The $1,200 stimulus money given to many Americans in March was not enough, just a band-aid at best. Congress then gave out $600, again an inadequate amount, and the $2,000 the Democrats promised when campaigning has been cut down to $1,400. This will barely make a dent in easing the financial burdens of renters who often owe thousands of dollars in back rent, let alone what they need for their other financial necessities. In order to protect millions of Americans from being evicted, we must demand far more from the federal government. We must demand monthly stimulus payments of at least $3,000 for the working class and poor, closing the loopholes that have left students, immigrants, and others out of the previous relief bills. Rent from March 2020 to the present must be retroactively canceled. We must fight for rent control to be implemented across the country. We must also fight for $20/hour minimum wage and demand that federal and local governments create millions of units of free municipally-owned public housing, by building new housing and by taking existing unoccupied properties into public ownership through eminent domain. 

In order to ensure housing justice in the long-term, we need a mass left workers’ party that can successfully organize resistance. This workers’ party must be completely independent of the Democratic and Republican parties, which are dominated by corporate interests and will fail to pass major reforms. Direct action to resist evictions through tactics like rent strikes and occupations need to be used in mass movements against evictions. We should only use these tactics when there are enough people willing to participate in them to have a chance of succeeding. If only a handful of tenants go on strike by not paying their rent, then the landlord will simply use cops to evict those tenants. Crucially, we must organize within both workplace unions and tenant unions to build coalitions that are willing to go on strike to force demands to be met.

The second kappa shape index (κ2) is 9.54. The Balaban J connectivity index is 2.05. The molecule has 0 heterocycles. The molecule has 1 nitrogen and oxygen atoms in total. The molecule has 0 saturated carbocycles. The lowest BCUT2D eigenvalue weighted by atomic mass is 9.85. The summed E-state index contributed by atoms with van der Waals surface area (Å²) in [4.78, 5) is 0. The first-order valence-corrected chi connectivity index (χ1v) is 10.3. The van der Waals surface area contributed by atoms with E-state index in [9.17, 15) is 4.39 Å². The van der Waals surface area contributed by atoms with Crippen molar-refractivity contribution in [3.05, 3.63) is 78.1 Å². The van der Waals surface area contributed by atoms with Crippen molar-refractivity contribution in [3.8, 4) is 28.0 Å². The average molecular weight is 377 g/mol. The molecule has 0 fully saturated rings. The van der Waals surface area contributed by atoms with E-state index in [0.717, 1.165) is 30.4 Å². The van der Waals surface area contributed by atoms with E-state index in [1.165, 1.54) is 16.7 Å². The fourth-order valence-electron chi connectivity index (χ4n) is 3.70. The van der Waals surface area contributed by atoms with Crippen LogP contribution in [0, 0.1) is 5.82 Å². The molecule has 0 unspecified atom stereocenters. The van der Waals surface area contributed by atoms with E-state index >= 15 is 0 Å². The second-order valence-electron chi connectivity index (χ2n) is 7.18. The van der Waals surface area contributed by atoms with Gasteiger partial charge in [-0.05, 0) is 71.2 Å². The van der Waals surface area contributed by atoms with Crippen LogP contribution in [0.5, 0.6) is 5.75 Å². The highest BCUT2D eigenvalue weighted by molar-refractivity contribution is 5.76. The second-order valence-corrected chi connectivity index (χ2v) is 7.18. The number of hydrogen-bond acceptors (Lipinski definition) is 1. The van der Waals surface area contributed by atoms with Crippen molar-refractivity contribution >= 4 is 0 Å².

In order to end the chronic problems with housing, including exploitation of tenants by landlords, we need to go beyond capitalism and fight to build a socialist world in which housing is a human right, not a market to exploit and profit off of. In the U.S, there are 6 empty homes for every homeless person; this shows there isn’t a problem of not having enough resources, it’s a problem of distribution of resources. We need to organize to have the properties of the largest landlords taken into public ownership. Socialism includes creating and maintaining improved housing for all and only a socialist society can end housing insecurity and exploitation. 

Image Credit: Gillfoto via Wikimedia Commons // CC BY-SA 4.0